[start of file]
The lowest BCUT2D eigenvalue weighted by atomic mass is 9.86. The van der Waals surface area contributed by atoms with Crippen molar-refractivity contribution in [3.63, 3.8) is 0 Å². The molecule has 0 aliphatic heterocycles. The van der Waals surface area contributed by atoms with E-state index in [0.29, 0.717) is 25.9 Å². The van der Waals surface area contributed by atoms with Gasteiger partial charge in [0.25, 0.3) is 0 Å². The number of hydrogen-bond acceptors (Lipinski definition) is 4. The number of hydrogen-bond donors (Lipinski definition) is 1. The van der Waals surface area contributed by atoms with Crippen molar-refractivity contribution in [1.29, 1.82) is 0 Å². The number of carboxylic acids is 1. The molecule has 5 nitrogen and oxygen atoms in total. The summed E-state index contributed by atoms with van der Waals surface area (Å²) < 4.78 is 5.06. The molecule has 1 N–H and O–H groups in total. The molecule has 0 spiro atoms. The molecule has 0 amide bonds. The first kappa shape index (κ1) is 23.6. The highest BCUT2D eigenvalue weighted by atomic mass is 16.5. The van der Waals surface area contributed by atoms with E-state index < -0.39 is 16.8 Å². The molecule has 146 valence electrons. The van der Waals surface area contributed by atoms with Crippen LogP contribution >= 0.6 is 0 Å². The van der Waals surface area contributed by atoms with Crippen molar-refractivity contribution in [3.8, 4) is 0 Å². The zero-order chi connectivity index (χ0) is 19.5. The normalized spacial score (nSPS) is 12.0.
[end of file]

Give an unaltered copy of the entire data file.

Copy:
The lowest BCUT2D eigenvalue weighted by atomic mass is 9.86. The van der Waals surface area contributed by atoms with Crippen molar-refractivity contribution in [3.63, 3.8) is 0 Å². The molecule has 0 aliphatic heterocycles. The van der Waals surface area contributed by atoms with E-state index in [0.29, 0.717) is 25.9 Å². The van der Waals surface area contributed by atoms with Gasteiger partial charge in [0.25, 0.3) is 0 Å². The number of hydrogen-bond acceptors (Lipinski definition) is 4. The number of hydrogen-bond donors (Lipinski definition) is 1. The van der Waals surface area contributed by atoms with Crippen molar-refractivity contribution in [1.29, 1.82) is 0 Å². The number of carboxylic acids is 1. The molecule has 5 nitrogen and oxygen atoms in total. The summed E-state index contributed by atoms with van der Waals surface area (Å²) < 4.78 is 5.06. The molecule has 1 N–H and O–H groups in total. The molecule has 0 spiro atoms. The molecule has 0 amide bonds. The first kappa shape index (κ1) is 23.6. The highest BCUT2D eigenvalue weighted by atomic mass is 16.5. The van der Waals surface area contributed by atoms with E-state index < -0.39 is 16.8 Å². The molecule has 146 valence electrons. The van der Waals surface area contributed by atoms with Crippen LogP contribution >= 0.6 is 0 Å². The van der Waals surface area contributed by atoms with Crippen molar-refractivity contribution in [3.8, 4) is 0 Å². The zero-order chi connectivity index (χ0) is 19.5. The normalized spacial score (nSPS) is 12.0.